Figure 2

Proposed algorithm for evaluation of pulmonary hypertension related to sickle cell disease. 6MWD, 6-minute walk distance; ANA, anti-nuclear antibody; CXR, chest X-ray; EKG, electrocardiogram; LFTs, liver function tests; mPAP, mean pulmonary artery pressure; NT-pro-BNP, N-terminal pro–brain natriuretic peptide; PAWP, pulmonary artery wedge pressure; PH, pulmonary hypertension; PVR, pulmonary vascular resistance; SCD, sickle cell disease; TRV, tricuspid regurgitation velocity. Note: Echocardiography should be performed while patients are clinically stable. PAH therapy is to be considered on the basis of a weak recommendation and very low-quality evidence. Reprinted with permission of the American Thoracic Society.84 The American Journal of Respiratory and Critical Care Medicine is an official journal of the American Thoracic Society.

Table 5

Suggested approach to screening, diagnosis and management of pulmonary hypertension in SCD

Future directions

Even minor degrees of anemia adversely affect survival in non-SCD pulmonary arterial hypertension patients.88 Anemia was associated with higher mortality even though it increased cardiac output, a hemodynamic feature that predicts longer survival. It seems possible that the anemia of SCD patients could contribute to high mortality of SCD patients with pulmonary hypertension, although as discussed previously, the degree of elevation in mean pulmonary artery pressure is modest.19 Case reports suggest that exchange blood transfusion, an intervention that improves anemia, is beneficial to SCD patients with pulmonary hypertension.89 Randomized, controlled trials of exchange transfusions in SCD patients with severe pulmonary hypertension are needed to address their high mortality. Though such trials are still lacking, it seems probable that in the United States the median survival of adult SCD patients with pulmonary hypertension has improved in the past decade in association with echocardiographic screening and better care of patients with this complication. Currently the median survival of SCD pulmonary hypertension patients is >6 years,16 or more than 3 times longer than a median of 2.1 years reported for a corresponding group of SCD pulmonary hypertension patients studied more than a decade ago.17 That the longer survival is not caused by more severe patients being studied in the 2003 report is supported by the similarity in their pulmonary hemodynamics (mean pulmonary artery pressure of ∼36 mm Hg in both series). Nor is it likely that the longer SCD pulmonary hypertension patient survival is merely a result of advances in general SCD medical care: for patients whose right heart catheterization results did not show pulmonary hypertension, the survival was similar in both studies. It seems possible that routine ECHO screening of SCD adults over the last decade has identified a group of patients who have a higher risk of death and whose referral to SCD pulmonary hypertension–specialized centers has allowed interventions such as intensification of SCD-specific treatment and/or in selected cases pulmonary arterial hypertension–specific treatment that may have lowered their mortality. This encouraging trend should serve as a stimulus to conduct more controlled trials for reducing the mortality of pulmonary hypertension in SCD, such as transfusion therapy and new pharmacologic agents.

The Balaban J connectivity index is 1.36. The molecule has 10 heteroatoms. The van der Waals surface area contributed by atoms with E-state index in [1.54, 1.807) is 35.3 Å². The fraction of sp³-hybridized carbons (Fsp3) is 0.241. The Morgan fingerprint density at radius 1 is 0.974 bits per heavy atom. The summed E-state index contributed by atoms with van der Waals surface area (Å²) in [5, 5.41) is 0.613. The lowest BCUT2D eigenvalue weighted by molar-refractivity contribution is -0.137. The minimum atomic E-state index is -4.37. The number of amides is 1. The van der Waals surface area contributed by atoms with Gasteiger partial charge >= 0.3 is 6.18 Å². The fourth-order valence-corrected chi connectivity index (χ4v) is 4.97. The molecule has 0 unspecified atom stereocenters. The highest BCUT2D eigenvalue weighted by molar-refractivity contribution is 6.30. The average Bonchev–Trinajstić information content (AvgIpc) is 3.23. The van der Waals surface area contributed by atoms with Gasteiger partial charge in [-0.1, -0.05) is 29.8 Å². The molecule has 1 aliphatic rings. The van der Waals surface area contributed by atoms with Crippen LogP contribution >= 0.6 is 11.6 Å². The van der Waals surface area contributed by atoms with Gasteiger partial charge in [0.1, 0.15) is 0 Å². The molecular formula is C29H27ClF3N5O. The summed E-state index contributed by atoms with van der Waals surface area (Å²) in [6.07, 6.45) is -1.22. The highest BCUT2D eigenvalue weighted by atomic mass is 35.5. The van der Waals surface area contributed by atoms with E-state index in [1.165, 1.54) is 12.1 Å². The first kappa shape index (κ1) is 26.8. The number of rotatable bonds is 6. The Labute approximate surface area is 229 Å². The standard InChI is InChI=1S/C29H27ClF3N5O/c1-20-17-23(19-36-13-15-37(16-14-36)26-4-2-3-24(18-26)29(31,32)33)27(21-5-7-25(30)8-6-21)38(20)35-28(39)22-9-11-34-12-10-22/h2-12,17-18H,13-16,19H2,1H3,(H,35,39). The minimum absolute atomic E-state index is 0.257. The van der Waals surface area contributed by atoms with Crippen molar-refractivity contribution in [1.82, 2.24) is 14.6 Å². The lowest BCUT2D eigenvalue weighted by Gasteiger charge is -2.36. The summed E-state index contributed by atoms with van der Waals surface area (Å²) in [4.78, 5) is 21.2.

Contribution: V.R.G. wrote the first draft of the paper; and O.L.C. and R.F.M. made substantial additions and revisions.

Conflict-of-interest disclosure: V.R.G. has served as a consultant for Incyte Corporation, La Jolla Pharmaceuticals, and Alexion. The remaining authors declare no competing financial interests.

Correspondence: Victor R. Gordeuk, Sickle Cell Center, University of Illinois at Chicago (MC 712), 820 S Wood St, Chicago, IL 60612; e-mail: vgordeuk{at}


This study was supported in part by the National Institutes of Health, National Heart, Lung, and Blood Institute (1R01HL111656-01) (R.F.M.).

  • Submitted August 21, 2015.
  • Accepted October 21, 2015.